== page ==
As for the quantity of sleep, multiple deployments have allowed me to test my tolerance: I can manage on 4 hours of sleep/night for about 2 months, as long as I am able to get exercise, take breaks, and generally follow a regular schedule. Any longer than 2 months, and I will start suffering until I recharge. 6 hours seems optimal for me,and I can sustain it “in equilibrium” as long as I do the other things my body (to include my soul & spirit) needs. The irony is that, given my ‘druthers, I will lay in bed much longer than 6 hours, even though this always makes me lethargic for the rest of the day. It’s not just that sleep is free: I am lazy.

While the 60 Minutes results seem to contradict the advice from the monastic elders, they both describe reality. First, these monks are athletes; they would probably be “outliers” in the scientific investigations. Second, they develop habits that reinforce their wakefulness and avoid conditions that would make times of drowsiness a serious liability (e.g. driving or other activities that require split second decisions). For example, monks are encouraged to stand and/or do repetitive work with their hands when drowsiness tempts them to sleep. Moreover even if monks are hungrier for getting less sleep, the rest of their lives are structured around dealing with and controlling physical temptations like hunger (perhaps hunger would then become like a spiritual bench press, increasing in weight as they got stronger). The studies on the 60 Minutes show were of people with average lifestyles; as such they describe the physical effects of sleep among average “fallen” men. Monks, on the other hand, are ascetics, striving for sanctification. The Spirit strengthens and transforms them, making them like angels on earth, prefiguring life in the days to come. I dare say that there will be even less need (or desire) for sleep beyond the eschaton than there is now among monks on Mount Athos.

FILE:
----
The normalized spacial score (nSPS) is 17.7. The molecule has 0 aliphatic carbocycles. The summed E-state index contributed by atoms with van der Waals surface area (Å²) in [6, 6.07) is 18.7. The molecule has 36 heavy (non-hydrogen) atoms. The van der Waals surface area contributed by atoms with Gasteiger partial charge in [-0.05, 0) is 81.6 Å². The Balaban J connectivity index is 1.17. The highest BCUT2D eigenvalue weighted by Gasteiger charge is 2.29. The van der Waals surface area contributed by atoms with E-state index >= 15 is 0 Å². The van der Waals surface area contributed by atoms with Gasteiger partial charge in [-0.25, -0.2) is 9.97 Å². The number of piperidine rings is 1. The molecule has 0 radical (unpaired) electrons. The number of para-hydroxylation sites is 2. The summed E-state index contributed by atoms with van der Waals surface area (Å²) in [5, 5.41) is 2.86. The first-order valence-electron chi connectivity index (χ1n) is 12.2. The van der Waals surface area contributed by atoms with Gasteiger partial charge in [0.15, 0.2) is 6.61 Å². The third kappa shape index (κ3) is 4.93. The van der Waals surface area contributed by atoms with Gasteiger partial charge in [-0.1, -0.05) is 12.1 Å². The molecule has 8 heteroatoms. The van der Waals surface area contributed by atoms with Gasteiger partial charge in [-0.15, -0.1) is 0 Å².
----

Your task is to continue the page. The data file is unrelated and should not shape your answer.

In the end, I do not plan on working towards getting 2 (or even 4) hours of sleep. I am a man living in the world. But I will strive to be more intentional about how, why, and how much I sleep. [Until, that is, my spiritual father tells me differently.] Now, if only I wasn’t so hungry all the time…